My dad sent me a Forbes article claiming that 98 percent of HR executives say that annual performance appraisals aren’t useful.
A number like that immediately makes me very skeptical of the article. That’s a bold claim, and a majority of HR professionals I meet think performance appraisals are useful and a good use of time.
I, however, don’t.
The problem with them is actually pretty simple: If your organization has managers who properly manage performance throughout the year, appraisals are superfluous and time consuming. If you don’t, they’re of no value.
Notes & Further Reading
- Forbes asks, “Are annual performance appraisals neccessary?” I’m wary of the data here.
- Frank Roche asks a few insightful questions about performance appraisals, and shares his idea for the daily performance review.
- On Renegade HR, my old blog, I’ve argued that performance appraisals fail at their main objectives, and that if managers were more effective people leaders, a lot of what HR does would be unnecessary.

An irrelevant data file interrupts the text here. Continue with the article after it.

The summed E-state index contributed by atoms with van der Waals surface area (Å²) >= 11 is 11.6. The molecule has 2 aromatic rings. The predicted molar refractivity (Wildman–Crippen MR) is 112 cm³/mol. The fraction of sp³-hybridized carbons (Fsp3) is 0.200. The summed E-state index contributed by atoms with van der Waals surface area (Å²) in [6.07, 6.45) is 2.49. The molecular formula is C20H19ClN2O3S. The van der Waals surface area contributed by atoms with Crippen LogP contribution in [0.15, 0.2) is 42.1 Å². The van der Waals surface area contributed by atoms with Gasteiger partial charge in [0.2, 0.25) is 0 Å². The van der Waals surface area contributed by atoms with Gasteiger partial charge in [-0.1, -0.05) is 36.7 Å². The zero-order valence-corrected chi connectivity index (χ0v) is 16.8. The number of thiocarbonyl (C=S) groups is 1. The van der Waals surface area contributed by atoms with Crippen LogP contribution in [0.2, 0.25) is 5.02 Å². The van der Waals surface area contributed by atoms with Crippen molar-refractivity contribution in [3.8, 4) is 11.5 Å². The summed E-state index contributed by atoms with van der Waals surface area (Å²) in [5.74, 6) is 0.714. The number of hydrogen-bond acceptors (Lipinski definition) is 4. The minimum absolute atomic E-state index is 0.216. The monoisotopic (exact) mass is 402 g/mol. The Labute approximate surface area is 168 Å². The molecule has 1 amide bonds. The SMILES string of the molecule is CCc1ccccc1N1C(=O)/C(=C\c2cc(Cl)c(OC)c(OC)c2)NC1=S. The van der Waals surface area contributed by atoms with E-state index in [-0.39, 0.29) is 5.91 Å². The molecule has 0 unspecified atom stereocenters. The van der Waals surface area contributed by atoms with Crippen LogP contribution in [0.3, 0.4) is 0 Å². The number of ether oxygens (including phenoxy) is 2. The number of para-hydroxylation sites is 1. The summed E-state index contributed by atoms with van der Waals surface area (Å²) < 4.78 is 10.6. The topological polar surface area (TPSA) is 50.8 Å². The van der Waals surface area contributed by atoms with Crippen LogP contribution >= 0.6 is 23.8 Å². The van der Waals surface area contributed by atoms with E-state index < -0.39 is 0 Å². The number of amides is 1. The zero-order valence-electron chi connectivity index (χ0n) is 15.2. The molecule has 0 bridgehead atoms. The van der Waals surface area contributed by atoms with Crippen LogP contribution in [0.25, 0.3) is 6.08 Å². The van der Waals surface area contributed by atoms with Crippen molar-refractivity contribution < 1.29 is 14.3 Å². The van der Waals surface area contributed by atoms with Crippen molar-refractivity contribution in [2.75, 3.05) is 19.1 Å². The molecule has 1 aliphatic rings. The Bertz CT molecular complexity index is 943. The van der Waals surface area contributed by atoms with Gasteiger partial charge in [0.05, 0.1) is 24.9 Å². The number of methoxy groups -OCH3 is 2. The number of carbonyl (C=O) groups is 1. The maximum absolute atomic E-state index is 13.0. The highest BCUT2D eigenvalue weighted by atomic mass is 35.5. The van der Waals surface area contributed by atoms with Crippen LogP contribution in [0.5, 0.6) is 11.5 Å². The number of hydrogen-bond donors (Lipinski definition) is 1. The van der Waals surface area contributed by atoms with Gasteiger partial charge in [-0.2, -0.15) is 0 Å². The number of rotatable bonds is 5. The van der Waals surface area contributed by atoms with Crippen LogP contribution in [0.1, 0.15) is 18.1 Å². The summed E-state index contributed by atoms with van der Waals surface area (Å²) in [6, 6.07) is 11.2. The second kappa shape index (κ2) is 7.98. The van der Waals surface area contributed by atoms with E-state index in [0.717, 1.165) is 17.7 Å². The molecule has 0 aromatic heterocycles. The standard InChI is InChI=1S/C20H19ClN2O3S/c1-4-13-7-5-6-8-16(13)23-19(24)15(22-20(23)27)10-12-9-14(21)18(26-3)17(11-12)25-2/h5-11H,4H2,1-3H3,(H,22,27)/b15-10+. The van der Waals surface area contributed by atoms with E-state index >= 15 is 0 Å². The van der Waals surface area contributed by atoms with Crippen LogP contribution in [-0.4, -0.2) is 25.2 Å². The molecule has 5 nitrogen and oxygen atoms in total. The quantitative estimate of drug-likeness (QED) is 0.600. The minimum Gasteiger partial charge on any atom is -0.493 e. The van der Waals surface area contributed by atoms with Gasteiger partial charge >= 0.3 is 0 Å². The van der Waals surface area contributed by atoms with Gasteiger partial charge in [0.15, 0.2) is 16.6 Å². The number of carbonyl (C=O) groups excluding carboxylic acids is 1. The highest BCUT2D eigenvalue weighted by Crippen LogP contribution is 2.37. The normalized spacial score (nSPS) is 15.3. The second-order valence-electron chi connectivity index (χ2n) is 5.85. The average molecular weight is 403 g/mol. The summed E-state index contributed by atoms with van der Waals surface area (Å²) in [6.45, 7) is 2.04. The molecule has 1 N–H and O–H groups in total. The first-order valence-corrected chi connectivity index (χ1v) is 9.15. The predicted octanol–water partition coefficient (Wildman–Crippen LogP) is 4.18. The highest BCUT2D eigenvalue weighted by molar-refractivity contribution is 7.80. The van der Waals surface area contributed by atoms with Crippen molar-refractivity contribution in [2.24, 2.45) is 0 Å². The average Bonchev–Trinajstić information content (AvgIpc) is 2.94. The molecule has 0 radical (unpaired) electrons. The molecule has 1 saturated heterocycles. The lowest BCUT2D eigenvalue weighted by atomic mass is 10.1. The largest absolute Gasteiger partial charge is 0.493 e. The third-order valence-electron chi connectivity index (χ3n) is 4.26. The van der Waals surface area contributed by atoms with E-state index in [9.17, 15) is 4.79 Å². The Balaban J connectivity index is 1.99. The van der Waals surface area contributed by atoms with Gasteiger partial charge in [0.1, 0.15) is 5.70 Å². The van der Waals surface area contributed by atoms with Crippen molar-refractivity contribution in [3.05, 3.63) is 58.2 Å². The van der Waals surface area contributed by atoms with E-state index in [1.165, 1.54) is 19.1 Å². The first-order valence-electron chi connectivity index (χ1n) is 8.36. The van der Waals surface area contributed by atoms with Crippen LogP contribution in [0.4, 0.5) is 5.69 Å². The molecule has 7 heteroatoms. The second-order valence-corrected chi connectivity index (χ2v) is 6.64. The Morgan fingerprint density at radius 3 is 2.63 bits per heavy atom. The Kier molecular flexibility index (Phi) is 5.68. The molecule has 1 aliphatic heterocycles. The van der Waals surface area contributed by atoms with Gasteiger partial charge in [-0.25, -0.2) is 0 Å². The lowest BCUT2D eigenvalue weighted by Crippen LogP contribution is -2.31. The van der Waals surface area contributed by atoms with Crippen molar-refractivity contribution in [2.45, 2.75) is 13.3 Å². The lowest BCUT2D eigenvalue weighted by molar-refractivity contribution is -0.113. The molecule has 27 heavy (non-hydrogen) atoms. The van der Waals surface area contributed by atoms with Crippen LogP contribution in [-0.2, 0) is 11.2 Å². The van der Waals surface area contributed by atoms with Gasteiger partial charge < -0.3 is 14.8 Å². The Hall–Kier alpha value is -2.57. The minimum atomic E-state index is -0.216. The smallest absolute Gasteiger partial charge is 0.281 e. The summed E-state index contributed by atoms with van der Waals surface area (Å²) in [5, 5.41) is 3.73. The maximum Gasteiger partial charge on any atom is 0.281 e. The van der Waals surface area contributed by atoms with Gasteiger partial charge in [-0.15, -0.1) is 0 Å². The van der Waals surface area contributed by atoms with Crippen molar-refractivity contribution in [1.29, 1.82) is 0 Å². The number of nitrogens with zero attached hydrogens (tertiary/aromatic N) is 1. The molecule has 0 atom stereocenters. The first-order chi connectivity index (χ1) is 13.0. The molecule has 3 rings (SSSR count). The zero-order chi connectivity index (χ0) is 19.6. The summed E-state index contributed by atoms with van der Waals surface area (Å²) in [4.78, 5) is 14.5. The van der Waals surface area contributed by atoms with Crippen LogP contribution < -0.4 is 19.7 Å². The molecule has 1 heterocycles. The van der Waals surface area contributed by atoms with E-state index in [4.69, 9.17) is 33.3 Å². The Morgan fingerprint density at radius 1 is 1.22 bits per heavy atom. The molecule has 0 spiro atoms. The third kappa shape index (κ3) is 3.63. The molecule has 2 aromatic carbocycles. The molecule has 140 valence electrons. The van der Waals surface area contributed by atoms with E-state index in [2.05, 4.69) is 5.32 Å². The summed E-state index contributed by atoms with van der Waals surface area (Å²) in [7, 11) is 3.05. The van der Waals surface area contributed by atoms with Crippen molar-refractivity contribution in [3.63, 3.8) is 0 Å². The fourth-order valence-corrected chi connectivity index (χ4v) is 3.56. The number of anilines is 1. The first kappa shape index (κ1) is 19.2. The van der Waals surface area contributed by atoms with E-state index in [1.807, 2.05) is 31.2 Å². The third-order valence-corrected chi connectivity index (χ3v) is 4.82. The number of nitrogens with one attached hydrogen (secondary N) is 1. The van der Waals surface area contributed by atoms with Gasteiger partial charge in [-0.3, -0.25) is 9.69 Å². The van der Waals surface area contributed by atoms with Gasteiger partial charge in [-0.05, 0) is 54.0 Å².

Leave a comment or contact me on Twitter at @ChrisFerdinandi.
As a current HR Professional, I agree completely with you mate. I just have not seen them add real value whatsoever. It’s more about ticking a tick box, “we do them because everyone else does”, without any further thought to it. I’ve been trying, (in vein, most of times) to move the businesses away from annual performance appraisals.
Some of work that Atlassian down in Oz have done in this regard has been quite impressive and often served as a bit of a road map.
I agree that performance appraisals are wasteful and harmful. As you say feedback is necessary but it needs to be done throughout the year in ways much more effective than a performance review.
My posts on the topic: